I should have known I was starting way above my level when “mask” was spelled all fancy with a “que” instead of just a regular old “k.”
The mud masque was intriguing in that it promised to remove impurities from my face with a satisfying, rubbery, peel-away finish. I’d never used a mud mask before, at least not on purpose.
It sounded like a great idea when I was standing in Kroger, browsing the rack of discontinued items. In hindsight, this should have been my first clue; however, I am a bargain shopper and won’t apologize for it.
“I’m going to do my roots and have a mud-masque this afternoon,” I confidently said to myself.
“It’s high time I had some self-care,” I agreed.
“Don’t forget the wine!” I chimed in.
“Ma’am? Are you OK?” asked the cashier.
“Yes, I am!” we said, a little too enthusiastically. I paid the clerk and scurried out with my ricotta cheese, wine, hair color and purifying mud masque.
After carefully following mixing directions, I immediately broke the (free!) applicator attempting to haul a load of face cement from the flimsy bag to my ever-impure face.
I dug in with my fingers and smeared mud in an upward motion, as indicated on the instructions. Of course, the face in the instructions didn’t have nostrils because it was a drawing and smart enough to realize smearing globs of tub grout on your face was a bad idea in real life.
More on that later.
After smearing clay masque into most of my nose-hair, I finished the application as instructed.
Instead of blithely relaxing for 20 minutes while my facial impurities were under attack, I slapped on my hair color. This completed a lovely look that caused my cats to hiss and run from me when I attempted to blithely relax with a glass of wine for the remaining 10 minutes.
I was bored with this situation in about three seconds. Mostly because I couldn’t part my lips to drink wine without causing the hairs of my menopausal mustache to be painfully yanked on by the purifying mud-masque.
I fully admit the directions did not mention speeding up the process, but it also did not prohibit the use of outside influence to “dry the masque to a rubbery finish.”
I helped it along with a quick little blast from the blow dryer.
It seemed like a great idea until the masque began to shrink rapidly, ripping out each and every nose hair it was attached to simultaneously.
This caused my eyes to water uncontrollably, resulting in an impulse swipe that caught the corner of my eyelashes in quickly drying shrinky-dink mud masque.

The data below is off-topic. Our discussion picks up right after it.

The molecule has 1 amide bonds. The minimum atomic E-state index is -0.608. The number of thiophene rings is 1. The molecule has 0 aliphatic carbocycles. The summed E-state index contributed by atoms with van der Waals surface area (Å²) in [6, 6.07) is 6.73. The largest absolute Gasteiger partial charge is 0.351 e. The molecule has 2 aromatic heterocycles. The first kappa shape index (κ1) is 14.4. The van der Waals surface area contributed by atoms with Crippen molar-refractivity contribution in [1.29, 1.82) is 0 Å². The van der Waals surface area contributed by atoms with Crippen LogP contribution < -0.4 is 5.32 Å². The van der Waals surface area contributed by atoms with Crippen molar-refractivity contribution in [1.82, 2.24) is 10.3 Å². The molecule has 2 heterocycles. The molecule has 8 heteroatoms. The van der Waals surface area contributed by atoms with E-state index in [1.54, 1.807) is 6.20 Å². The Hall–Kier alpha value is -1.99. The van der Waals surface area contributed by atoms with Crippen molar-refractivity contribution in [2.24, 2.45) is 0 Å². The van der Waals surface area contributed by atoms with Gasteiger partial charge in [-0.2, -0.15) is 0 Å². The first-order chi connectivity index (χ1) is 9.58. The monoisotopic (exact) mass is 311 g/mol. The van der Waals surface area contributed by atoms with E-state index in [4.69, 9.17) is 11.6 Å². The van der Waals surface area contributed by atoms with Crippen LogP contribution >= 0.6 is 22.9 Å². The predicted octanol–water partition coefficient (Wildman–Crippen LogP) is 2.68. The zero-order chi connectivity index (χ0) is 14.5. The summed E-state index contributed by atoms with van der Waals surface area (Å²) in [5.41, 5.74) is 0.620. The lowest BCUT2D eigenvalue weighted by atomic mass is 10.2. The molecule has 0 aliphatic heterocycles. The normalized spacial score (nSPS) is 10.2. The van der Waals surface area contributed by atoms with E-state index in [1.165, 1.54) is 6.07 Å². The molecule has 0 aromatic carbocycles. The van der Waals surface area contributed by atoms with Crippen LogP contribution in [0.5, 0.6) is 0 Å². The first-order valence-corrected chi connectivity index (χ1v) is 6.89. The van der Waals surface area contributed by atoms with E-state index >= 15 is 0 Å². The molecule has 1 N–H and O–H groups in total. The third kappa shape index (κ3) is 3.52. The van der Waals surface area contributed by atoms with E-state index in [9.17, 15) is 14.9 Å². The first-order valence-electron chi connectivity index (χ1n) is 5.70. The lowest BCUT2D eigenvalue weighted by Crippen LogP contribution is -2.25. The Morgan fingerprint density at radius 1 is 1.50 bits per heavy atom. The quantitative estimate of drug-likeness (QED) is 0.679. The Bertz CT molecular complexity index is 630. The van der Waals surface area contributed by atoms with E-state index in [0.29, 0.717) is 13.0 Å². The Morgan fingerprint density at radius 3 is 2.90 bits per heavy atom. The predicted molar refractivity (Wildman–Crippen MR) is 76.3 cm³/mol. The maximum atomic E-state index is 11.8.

My eye was pasted open in a what can only be described as a Clockwork Orange torture scene, but the real fun began when my eyebrows and chin hair got in on the pain action.
Every single hair on my face was being tugged just hard enough to hurt, with the promise of hideous and acute pain if I dared to peel this quick-setting concrete off my damn fool face in any kind of “satisfying” manner.
I prayed I could remove this sorcery with something other than holy water. I stepped into the tub to slough away not only skin impurities, but also large portions of my sparkling personality and will to live in general.
As if on cue, UPS showed up.
Thankfully (for me, not the UPS guy) the vent window in the shower is head-high and faces the front porch.
I opened the window to reveal a purple-haired, mud-masqued monster head with one bulging eye (me) emerging from the steam to acknowledge the UPS guy.
It was at that moment I realized I hadn’t attempted to move my mouth since heating the mud-epoxy on my face. As I tried to form words, I recognized the fact I had a lot more hair on my upper lip than I had ever imagined. Instead of telling him to “just leave it,” I croaked, “Oh God, it hurts!”
Needless to say, he left (dropped) the package. I think he broke his ankle falling off the porch but he apparently dragged himself off the property and back to his van.
After extricating myself from the mud-masque sarcophagus, I self-cared my way through the bottle of wine.
I remain impure of face, but certainly a lot less hairy of lip. Hooray for self-care.
— Wendy Parker
Wendy Parker has covered the trucking industry since 2012 after she says she “lost my mind and decided to climb inside my husband’s big truck to travel with him as an over-the road, long-haul trucker.” Her unique writing style that ranges from biting satire to investigative journalism coupled with her unbridled passion for fighting round out a wildly talented stable of writers at Land Line Magazine.